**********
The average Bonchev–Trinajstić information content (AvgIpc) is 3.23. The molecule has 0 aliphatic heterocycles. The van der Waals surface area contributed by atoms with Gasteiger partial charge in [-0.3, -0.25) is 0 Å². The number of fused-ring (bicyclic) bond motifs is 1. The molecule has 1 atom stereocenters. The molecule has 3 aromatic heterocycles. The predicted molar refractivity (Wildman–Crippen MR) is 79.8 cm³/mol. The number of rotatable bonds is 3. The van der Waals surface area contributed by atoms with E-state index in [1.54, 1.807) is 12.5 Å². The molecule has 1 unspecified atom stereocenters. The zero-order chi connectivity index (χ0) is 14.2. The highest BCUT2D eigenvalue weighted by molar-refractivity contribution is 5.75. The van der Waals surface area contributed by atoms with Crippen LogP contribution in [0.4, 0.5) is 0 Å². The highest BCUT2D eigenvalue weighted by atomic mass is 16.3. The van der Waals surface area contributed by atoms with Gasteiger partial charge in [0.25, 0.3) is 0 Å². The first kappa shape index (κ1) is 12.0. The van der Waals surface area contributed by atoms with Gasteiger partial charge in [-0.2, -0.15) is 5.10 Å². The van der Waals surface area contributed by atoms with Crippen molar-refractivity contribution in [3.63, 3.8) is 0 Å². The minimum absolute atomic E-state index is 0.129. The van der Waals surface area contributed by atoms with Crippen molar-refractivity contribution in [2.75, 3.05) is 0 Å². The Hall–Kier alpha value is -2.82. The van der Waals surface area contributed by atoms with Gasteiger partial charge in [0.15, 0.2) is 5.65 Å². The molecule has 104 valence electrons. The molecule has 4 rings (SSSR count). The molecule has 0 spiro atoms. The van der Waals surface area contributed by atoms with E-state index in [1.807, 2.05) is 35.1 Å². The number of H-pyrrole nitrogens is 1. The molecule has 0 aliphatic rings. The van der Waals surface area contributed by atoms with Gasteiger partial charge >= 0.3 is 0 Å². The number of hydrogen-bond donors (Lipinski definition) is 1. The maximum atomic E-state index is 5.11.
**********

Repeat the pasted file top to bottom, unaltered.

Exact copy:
The average Bonchev–Trinajstić information content (AvgIpc) is 3.23. The molecule has 0 aliphatic heterocycles. The van der Waals surface area contributed by atoms with Gasteiger partial charge in [-0.3, -0.25) is 0 Å². The number of fused-ring (bicyclic) bond motifs is 1. The molecule has 1 atom stereocenters. The molecule has 3 aromatic heterocycles. The predicted molar refractivity (Wildman–Crippen MR) is 79.8 cm³/mol. The number of rotatable bonds is 3. The van der Waals surface area contributed by atoms with E-state index in [1.54, 1.807) is 12.5 Å². The molecule has 1 unspecified atom stereocenters. The zero-order chi connectivity index (χ0) is 14.2. The highest BCUT2D eigenvalue weighted by molar-refractivity contribution is 5.75. The van der Waals surface area contributed by atoms with Crippen LogP contribution in [0.4, 0.5) is 0 Å². The highest BCUT2D eigenvalue weighted by atomic mass is 16.3. The van der Waals surface area contributed by atoms with Gasteiger partial charge in [0.25, 0.3) is 0 Å². The first kappa shape index (κ1) is 12.0. The van der Waals surface area contributed by atoms with Gasteiger partial charge in [-0.2, -0.15) is 5.10 Å². The van der Waals surface area contributed by atoms with Crippen molar-refractivity contribution in [3.63, 3.8) is 0 Å². The minimum absolute atomic E-state index is 0.129. The van der Waals surface area contributed by atoms with Crippen molar-refractivity contribution in [2.75, 3.05) is 0 Å². The Hall–Kier alpha value is -2.82. The van der Waals surface area contributed by atoms with Gasteiger partial charge in [0.15, 0.2) is 5.65 Å². The molecule has 104 valence electrons. The molecule has 4 rings (SSSR count). The molecule has 0 spiro atoms. The van der Waals surface area contributed by atoms with E-state index in [1.807, 2.05) is 35.1 Å². The number of H-pyrrole nitrogens is 1. The molecule has 0 aliphatic rings. The van der Waals surface area contributed by atoms with Gasteiger partial charge >= 0.3 is 0 Å². The number of hydrogen-bond donors (Lipinski definition) is 1. The maximum atomic E-state index is 5.11.